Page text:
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Title: A probabilistic view of chaparral and forest fire regimes in southern California and northern Baja California

Author: Minnich, Richard A.; Franco-Vizcaíno, Ernesto.;

Date: 2009

Source: In: Bytnerowicz, Andrzej; Arbaugh, Michael; Andersen, Christian; Riebau, Allen. 2009. Wildland Fires and Air Pollution. Developments in Environmental Science 8. Amsterdam, The Netherlands: Elsevier. pp. 319-338

Publication Series: Book

   Note: This article is part of a larger document. View the larger document

Description: Fire suppression in industrialized countries encourages massive smoke emissions from high-intensity fires as a result of two inextricably related processes under current suppression policies: the nonrandom occurrence of vegetation fires in extreme weather states and the anomalous accumulation of spatially homogenous fuels. We propose as an organizing idea that the natural long-term cumulative distribution of fires is focused by chance on modal weather states. Thus, while individual fires are each associated with unique combinations of weather and fuel conditions, vegetation mosaics are expressed in self-organized, stable distributions in the size, interval, and frequency of fires. Here we evaluate fire regimes by using spatially explicit data for chaparral and conifer forests and compare southern California (SCA) fire history under suppression with fire history produced by free-running fire (little or no suppression) in neighboring Baja California (BCA), Mexico. In SCA, suppression has reduced the number of fires, while increasing the size of old-growth patch elements and thus the spatial extent of subsequent fires. The selective dousing of fires starts nonrandomly limits extensive burning to rare periods of extreme weather. Free-running fires formerly spread in a broad spectrum of mostly normal weather over spans of months during summer and fall. This long forgotten property of fire regimes in California is still an ongoing property in BCA. Because plant response to perturbations depends on the cumulative effects of plant successions, those who study climatic relationships with fire regimes should consider the long-term dynamics of fuel accumulation as a source of outbreaks in vegetation mosaics. The development of fire management policies by the Mexican authorities should consider continued maintenance of the current fine-grained vegetation mosaic that is resistant to extensive fires.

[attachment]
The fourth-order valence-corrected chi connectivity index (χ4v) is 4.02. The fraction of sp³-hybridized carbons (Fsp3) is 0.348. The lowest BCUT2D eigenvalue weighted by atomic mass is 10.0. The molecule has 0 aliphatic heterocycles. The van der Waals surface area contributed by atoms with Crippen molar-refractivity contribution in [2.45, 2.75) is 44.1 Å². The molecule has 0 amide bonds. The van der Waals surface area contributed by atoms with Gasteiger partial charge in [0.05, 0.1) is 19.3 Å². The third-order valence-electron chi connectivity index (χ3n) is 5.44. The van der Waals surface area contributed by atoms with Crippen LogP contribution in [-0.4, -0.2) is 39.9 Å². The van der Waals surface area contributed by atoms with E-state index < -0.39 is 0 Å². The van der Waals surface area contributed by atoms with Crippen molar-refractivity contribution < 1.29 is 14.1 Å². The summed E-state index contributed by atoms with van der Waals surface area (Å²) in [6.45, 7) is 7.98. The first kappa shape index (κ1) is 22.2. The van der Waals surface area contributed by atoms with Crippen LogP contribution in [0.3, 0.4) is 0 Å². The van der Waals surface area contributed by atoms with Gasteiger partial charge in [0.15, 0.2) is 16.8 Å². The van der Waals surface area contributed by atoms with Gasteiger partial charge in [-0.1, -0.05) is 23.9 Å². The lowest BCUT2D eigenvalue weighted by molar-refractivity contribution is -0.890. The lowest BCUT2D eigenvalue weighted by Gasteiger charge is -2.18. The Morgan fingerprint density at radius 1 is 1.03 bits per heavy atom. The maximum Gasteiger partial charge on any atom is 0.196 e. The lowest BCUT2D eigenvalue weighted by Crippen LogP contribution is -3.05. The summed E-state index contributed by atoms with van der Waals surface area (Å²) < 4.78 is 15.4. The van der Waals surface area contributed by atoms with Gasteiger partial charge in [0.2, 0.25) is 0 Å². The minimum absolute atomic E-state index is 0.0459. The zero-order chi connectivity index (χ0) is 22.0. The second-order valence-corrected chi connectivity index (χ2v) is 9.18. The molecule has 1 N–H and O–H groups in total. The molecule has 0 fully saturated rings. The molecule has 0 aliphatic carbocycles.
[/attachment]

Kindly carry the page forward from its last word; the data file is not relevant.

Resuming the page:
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Minnich, Richard A.; Franco-Vizcaíno, Ernesto. 2009. A probabilistic view of chaparral and forest fire regimes in southern California and northern Baja California. In: Bytnerowicz, A.; Arbaugh, M.; Andersen, C.; Riebau, A. eds. Wildland Fires and Air Pollution. Developments in Environmental Science. Elsevier. Amsterdam. Vol. 8:339-364. DOI:10.1016/S1474-8177(08)00016-8

 


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